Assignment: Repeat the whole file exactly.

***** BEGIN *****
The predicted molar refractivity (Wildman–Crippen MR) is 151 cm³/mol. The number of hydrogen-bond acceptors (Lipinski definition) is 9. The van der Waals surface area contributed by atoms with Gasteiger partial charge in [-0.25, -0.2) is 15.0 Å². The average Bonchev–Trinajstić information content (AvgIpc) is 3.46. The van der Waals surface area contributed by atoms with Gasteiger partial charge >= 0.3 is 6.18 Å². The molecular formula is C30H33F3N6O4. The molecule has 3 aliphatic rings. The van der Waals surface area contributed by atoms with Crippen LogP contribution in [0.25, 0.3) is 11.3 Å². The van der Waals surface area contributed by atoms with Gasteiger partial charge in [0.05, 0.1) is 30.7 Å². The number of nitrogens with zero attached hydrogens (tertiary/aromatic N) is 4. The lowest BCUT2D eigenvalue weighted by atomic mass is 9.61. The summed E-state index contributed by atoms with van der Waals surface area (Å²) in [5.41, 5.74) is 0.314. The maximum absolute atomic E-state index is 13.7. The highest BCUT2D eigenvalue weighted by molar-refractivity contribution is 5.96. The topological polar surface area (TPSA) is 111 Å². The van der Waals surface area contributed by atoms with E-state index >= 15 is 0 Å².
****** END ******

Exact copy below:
The predicted molar refractivity (Wildman–Crippen MR) is 151 cm³/mol. The number of hydrogen-bond acceptors (Lipinski definition) is 9. The van der Waals surface area contributed by atoms with Gasteiger partial charge in [-0.25, -0.2) is 15.0 Å². The average Bonchev–Trinajstić information content (AvgIpc) is 3.46. The van der Waals surface area contributed by atoms with Gasteiger partial charge >= 0.3 is 6.18 Å². The molecular formula is C30H33F3N6O4. The molecule has 3 aliphatic rings. The van der Waals surface area contributed by atoms with Crippen LogP contribution in [0.25, 0.3) is 11.3 Å². The van der Waals surface area contributed by atoms with Gasteiger partial charge in [0.05, 0.1) is 30.7 Å². The number of nitrogens with zero attached hydrogens (tertiary/aromatic N) is 4. The lowest BCUT2D eigenvalue weighted by atomic mass is 9.61. The summed E-state index contributed by atoms with van der Waals surface area (Å²) in [5.41, 5.74) is 0.314. The maximum absolute atomic E-state index is 13.7. The highest BCUT2D eigenvalue weighted by molar-refractivity contribution is 5.96. The topological polar surface area (TPSA) is 111 Å². The van der Waals surface area contributed by atoms with E-state index >= 15 is 0 Å².